Hydrogen cyanide and the computational origin of life

[Portrait]

Associate Professor Martin Hanczyc
University of Southern Denmark
Department of Physics and Chemistry

Associate Professor Daniel Merkle
University of Southern Denmark
Department of Mathematics and Computer Science

Presented in the Embryo Physics Course, March 19, 2014

Presentation

/files/presentations/2/Hanczyc2014.pdf
/files/presentations/2/Merkle2014.pdf

Links

http://flint.sdu.dk/index.php?page=martin-hanczyc

http://www.imada.sdu.dk/~daniel/


Comments

2 responses to “Hydrogen cyanide and the computational origin of life”

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  1. Martin and Daniel,

    Thanks a lot for your lecture. Well done.

    I have a small comment just indirectly related to your work. I am a chemist and I enjoy now watching biologists in general. By them chemical molecules get new unusual properties: in biology molecules have a goal, they sense environment and then even take decisions. It is very inspiring.

    Thereafter I have really enjoyed Martin’s remark that in a complex chemical environment a droplet has to figure out by itself what chemicals to use.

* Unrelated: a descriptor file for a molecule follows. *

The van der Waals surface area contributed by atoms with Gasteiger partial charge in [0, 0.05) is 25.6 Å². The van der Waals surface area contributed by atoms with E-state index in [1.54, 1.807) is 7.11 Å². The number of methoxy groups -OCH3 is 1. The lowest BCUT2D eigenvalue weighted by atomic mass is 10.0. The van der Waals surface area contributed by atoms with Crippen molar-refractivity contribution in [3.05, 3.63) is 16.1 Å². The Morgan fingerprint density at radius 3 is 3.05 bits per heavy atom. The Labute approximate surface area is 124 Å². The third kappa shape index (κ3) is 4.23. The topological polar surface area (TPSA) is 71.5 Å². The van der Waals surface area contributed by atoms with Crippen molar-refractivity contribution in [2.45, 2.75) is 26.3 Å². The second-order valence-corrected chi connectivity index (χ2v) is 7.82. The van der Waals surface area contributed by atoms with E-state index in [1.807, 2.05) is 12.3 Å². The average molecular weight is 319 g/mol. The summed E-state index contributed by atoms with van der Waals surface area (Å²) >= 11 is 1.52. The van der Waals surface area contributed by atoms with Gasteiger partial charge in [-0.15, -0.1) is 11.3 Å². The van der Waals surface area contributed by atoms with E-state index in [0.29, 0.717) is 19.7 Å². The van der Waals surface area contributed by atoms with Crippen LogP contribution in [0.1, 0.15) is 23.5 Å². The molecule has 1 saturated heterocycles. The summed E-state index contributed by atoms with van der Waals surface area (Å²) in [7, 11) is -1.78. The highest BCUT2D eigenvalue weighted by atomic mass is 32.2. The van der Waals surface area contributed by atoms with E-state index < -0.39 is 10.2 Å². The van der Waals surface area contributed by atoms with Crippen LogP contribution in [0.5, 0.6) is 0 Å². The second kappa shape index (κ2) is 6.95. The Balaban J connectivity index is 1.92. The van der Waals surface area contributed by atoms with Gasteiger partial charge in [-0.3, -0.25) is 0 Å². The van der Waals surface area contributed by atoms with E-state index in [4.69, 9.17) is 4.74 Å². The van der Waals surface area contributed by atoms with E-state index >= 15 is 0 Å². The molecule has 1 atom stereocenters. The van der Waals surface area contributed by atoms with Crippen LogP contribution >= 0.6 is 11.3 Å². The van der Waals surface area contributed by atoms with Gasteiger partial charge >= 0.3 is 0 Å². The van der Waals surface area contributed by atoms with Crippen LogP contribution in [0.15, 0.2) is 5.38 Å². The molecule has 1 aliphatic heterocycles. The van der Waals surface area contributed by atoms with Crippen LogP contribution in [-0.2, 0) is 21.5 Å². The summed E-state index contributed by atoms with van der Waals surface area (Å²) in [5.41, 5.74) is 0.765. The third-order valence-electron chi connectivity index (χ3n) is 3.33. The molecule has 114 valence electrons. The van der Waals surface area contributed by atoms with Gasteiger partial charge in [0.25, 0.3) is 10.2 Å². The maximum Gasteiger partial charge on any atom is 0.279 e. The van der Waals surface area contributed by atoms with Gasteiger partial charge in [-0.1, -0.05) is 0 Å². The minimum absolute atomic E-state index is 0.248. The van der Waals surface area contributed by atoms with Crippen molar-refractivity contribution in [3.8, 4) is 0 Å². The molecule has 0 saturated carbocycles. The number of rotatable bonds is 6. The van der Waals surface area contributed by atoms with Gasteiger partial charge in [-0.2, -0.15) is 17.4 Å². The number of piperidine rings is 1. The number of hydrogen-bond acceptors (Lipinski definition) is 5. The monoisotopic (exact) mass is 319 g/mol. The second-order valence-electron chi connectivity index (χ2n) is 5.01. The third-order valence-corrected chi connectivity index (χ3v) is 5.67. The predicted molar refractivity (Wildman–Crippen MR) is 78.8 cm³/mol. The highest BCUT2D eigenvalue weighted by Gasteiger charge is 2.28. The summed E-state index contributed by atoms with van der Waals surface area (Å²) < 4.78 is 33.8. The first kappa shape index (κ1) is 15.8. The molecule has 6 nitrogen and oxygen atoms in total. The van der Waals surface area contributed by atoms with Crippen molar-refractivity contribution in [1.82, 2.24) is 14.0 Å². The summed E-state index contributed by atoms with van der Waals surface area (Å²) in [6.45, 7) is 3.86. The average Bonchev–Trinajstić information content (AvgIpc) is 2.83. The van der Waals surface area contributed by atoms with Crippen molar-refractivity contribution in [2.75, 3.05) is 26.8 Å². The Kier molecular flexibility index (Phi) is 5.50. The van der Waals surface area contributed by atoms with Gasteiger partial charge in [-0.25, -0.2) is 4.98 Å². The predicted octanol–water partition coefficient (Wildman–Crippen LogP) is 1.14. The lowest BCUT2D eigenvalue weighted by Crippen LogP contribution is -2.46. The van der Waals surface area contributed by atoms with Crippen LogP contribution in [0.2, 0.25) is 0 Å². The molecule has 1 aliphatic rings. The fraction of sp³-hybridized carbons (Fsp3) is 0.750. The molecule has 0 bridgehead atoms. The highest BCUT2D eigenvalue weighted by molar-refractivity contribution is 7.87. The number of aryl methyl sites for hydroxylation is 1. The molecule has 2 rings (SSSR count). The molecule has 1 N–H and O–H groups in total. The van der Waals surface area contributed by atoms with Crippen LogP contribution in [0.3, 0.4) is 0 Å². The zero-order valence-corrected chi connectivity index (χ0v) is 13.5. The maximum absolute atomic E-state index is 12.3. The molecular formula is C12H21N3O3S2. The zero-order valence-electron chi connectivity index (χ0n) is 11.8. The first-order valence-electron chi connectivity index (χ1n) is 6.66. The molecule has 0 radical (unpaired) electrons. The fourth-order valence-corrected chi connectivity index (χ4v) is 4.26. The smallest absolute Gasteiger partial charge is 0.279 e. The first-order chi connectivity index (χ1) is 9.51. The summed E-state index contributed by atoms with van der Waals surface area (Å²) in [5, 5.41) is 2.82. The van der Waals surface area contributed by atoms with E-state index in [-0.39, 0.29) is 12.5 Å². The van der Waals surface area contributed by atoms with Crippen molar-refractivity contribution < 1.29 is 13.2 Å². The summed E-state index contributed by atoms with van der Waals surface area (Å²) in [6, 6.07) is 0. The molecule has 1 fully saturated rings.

There is a saying: Teleology is like a mistress to a biologist: he cannot live without her but he’s unwilling to be seen with her in public. It seems that this is the case when people research on the origin of life.

    Evgenii

  2. Martin says:

    Thanks for your comment Evgenii. Teleology is a way to intuitively convey the information about the system especially to a mixed audience. But in reality what we have is the interrelation among the various chemical reactions (including reactants, products, and rates) and the interfacial tension. If the system produces surface active molecules at the right time, place, and quantity, we would expect to see the phenomena observed. But this is done by the system itself and not enforced by the experimenter. In my opinion there is no more motivation for the system to behave in this way than a ball rolling down a hill. However, we are also investigating how the internal dynamics of the system may be dynamically coupling and decoupling from the environment. This complicates things and perhaps leads to a topic for a different lecture, the chemical basis for cognition.